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Vol. 46, No. 2
DynaSuite by Performance Software; Kenexa Career Tracker by Kenexa
Web-Native DynaSuite: Powerful HR Tools
As an HR and payroll person, perhaps you have some tricky demands to make of your system. Your business may have several locations, and maybe you employ consultants who bill themselves as employees to several companies in several states.
Having everyone send and receive information over the web would solve the problem of multiple locations, but how do you find integrated HR and payroll software that can do your complex tax deductions and benefits calculations over the web?
DynaSuite from Performance Software Inc. of East Hanover, N.J., uses Java to build the kind of advanced system you wouldn’t expect to find on the web. “We’re one of the first transaction processing systems to run on the Internet,” says Karen Rusinak, vice president of product marketing at Performance Software.
The net result of using such a true web system is that this program does the sophisticated payroll and HR processing yet “doesn’t have the glitches, bugs and crashing” that can happen with a so-called web-enabled system, explains Larry Kass, president and chief executive officer of National Employment Alternatives Inc., a professional employer organization in Florham Park, N.J.
The fact that this software is web-native is important. A web-native product is written from the ground up for web use, while a web-enabled product—which covers many other HR applications these days—is based on a non-web product that has been adapted for web use. Web-enabled products may require add-ons and may have more complex maintenance needs. When a product is web-native, like DynaSuite, you generally avoid extra requirements.
You might use DynaSuite as a direct end-user, after buying the software.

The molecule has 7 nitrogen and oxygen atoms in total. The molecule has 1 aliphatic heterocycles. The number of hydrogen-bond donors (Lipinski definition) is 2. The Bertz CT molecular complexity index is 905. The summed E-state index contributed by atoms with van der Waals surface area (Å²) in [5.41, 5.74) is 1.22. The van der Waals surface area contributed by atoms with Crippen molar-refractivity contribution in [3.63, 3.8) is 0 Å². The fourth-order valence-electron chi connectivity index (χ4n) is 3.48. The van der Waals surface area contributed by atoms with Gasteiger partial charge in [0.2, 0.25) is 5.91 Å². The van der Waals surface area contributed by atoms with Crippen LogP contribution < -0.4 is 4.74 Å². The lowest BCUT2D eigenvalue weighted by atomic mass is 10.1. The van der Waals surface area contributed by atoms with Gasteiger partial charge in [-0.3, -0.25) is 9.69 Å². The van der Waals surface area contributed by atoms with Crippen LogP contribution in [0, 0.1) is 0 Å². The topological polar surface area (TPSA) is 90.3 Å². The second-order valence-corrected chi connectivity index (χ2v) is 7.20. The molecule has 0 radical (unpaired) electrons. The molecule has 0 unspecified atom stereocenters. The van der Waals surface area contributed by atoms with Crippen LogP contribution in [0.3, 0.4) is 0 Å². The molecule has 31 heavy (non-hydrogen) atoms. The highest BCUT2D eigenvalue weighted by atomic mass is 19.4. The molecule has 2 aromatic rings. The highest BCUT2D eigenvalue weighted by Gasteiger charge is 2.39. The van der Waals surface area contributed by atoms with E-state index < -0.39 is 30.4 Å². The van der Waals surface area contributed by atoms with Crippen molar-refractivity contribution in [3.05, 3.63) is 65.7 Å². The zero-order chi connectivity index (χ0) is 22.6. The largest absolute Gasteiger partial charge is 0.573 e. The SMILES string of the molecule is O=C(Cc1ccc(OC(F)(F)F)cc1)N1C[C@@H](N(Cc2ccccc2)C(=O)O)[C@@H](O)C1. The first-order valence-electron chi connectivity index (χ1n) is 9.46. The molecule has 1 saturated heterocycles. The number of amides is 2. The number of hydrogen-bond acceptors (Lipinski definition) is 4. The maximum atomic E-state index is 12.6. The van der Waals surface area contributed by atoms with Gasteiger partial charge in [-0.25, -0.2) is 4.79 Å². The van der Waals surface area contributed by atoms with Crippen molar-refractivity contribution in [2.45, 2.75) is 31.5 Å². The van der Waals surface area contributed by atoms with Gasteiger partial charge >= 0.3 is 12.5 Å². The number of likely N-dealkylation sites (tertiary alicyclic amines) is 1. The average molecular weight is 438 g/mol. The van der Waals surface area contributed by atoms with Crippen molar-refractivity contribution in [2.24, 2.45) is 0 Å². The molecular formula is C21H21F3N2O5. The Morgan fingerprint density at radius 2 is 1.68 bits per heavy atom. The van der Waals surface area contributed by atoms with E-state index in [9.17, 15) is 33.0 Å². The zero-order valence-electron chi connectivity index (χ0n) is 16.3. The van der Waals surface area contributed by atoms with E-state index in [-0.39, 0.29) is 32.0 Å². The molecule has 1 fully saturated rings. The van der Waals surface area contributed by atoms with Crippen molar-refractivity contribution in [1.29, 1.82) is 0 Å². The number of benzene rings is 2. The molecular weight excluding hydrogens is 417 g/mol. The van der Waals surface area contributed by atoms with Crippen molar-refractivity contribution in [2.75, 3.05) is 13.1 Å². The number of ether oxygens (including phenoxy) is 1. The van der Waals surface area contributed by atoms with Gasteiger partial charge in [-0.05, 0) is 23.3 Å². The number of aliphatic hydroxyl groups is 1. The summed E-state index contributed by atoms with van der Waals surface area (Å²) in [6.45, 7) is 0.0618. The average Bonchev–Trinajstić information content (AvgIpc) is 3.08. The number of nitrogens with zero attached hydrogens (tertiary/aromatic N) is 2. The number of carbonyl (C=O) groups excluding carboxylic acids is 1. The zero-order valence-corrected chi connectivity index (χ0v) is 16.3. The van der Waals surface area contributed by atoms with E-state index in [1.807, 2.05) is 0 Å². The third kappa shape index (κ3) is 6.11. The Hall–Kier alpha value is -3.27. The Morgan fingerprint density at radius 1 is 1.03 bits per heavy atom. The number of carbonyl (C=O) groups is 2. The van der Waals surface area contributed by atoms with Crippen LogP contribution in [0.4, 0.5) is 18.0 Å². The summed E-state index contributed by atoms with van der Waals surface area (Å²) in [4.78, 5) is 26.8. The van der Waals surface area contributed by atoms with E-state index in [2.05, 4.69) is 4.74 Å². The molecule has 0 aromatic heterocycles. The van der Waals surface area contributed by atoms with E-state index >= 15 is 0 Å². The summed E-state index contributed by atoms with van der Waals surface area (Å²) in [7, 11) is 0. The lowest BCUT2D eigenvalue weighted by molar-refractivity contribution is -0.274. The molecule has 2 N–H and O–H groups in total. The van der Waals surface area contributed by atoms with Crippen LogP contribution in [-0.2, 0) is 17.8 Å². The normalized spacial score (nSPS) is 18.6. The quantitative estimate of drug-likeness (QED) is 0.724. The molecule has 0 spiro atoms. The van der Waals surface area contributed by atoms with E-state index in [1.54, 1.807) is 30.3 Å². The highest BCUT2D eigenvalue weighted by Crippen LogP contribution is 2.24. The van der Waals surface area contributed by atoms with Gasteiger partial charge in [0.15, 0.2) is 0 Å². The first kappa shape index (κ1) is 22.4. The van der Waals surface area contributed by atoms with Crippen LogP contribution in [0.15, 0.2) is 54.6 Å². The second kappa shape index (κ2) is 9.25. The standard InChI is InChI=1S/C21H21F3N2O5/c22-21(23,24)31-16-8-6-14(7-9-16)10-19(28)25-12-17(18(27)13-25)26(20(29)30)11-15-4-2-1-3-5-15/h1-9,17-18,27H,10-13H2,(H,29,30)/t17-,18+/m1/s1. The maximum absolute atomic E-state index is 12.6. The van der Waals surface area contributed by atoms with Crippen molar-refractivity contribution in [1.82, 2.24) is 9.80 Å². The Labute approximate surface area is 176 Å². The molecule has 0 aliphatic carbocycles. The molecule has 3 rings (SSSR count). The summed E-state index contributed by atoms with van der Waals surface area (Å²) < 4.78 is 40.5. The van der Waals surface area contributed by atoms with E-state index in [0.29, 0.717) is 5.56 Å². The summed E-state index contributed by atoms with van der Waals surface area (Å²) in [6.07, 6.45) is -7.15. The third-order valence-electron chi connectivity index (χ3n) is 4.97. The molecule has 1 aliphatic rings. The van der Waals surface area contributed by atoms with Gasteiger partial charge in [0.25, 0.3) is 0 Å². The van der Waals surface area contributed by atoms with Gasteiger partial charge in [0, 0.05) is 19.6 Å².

Or you might use it through a third-party provider, such as an application service provider (ASP) firm or even a professional employer organization (PEO) that helps you run HR functions.
Performance Software offers particular flexibility to the system administrators who set up what end-users see.
As a system administrator, you click on a menu choice to begin what the software calls “Global Setup,” then select from a list that includes benefits information, deduction information and report setup.
Instead of having a programmer write code for everything, an ordinary payroll or HR person points and clicks to set up, say, the types of deductions allowed or the number of benefit plans offered. For example, you can set up an unlimited number of benefit plans, according to Rusinak.
System administration is not all that you can do. As a user you simply point and click to display the information so nicely defined during setup. You can see employee information, benefits options, job and salary information and even employee career development details.
Reporting allows plenty of flexibility in creating the reports you would want to see. In addition, more than 100 built-in reports display everything from birthday lists to 401(k) information.
Nothing but Net
DynaSuite is a dream for the technical person—not necessarily a programmer, but the technically inclined businessperson that administers the system or sets up and runs a service bureau.
Kass says DynaSuite “does a couple things nobody else could do,” such as set up end-user companies to do their own payroll processing using self-service.
Curt Bishop, vice president of Paymast’r Services Inc. in Boulder, Colo., processes payrolls for more than 10,000 companies all over the country using DynaSuite. He says the product makes excellent use of the Internet.
Before he used DynaSuite, his clients had to dial in to submit information and often their computers would not be configured properly at first to talk to his company’s computers. With DynaSuite, he says, “We just say, ‘Do you have a web browser, and are you connected to the Internet?’”